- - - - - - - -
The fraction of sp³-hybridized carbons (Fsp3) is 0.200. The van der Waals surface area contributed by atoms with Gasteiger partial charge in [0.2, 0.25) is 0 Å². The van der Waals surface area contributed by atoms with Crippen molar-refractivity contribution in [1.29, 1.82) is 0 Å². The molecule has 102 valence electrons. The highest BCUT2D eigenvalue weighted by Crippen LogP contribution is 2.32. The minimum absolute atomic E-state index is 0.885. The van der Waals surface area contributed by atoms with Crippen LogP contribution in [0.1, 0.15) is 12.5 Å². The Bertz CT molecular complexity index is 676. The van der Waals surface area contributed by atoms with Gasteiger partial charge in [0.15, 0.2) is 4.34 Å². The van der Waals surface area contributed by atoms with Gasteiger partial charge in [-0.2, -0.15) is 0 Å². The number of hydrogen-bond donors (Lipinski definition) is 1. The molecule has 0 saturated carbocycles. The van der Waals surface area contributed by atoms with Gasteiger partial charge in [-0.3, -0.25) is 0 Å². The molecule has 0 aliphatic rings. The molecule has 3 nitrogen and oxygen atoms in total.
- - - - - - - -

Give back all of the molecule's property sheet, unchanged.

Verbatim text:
The fraction of sp³-hybridized carbons (Fsp3) is 0.200. The van der Waals surface area contributed by atoms with Gasteiger partial charge in [0.2, 0.25) is 0 Å². The van der Waals surface area contributed by atoms with Crippen molar-refractivity contribution in [1.29, 1.82) is 0 Å². The molecule has 102 valence electrons. The highest BCUT2D eigenvalue weighted by Crippen LogP contribution is 2.32. The minimum absolute atomic E-state index is 0.885. The van der Waals surface area contributed by atoms with Crippen LogP contribution in [0.1, 0.15) is 12.5 Å². The Bertz CT molecular complexity index is 676. The van der Waals surface area contributed by atoms with Gasteiger partial charge in [0.15, 0.2) is 4.34 Å². The van der Waals surface area contributed by atoms with Gasteiger partial charge in [-0.2, -0.15) is 0 Å². The number of hydrogen-bond donors (Lipinski definition) is 1. The molecule has 0 saturated carbocycles. The van der Waals surface area contributed by atoms with Gasteiger partial charge in [-0.3, -0.25) is 0 Å². The molecule has 0 aliphatic rings. The molecule has 3 nitrogen and oxygen atoms in total.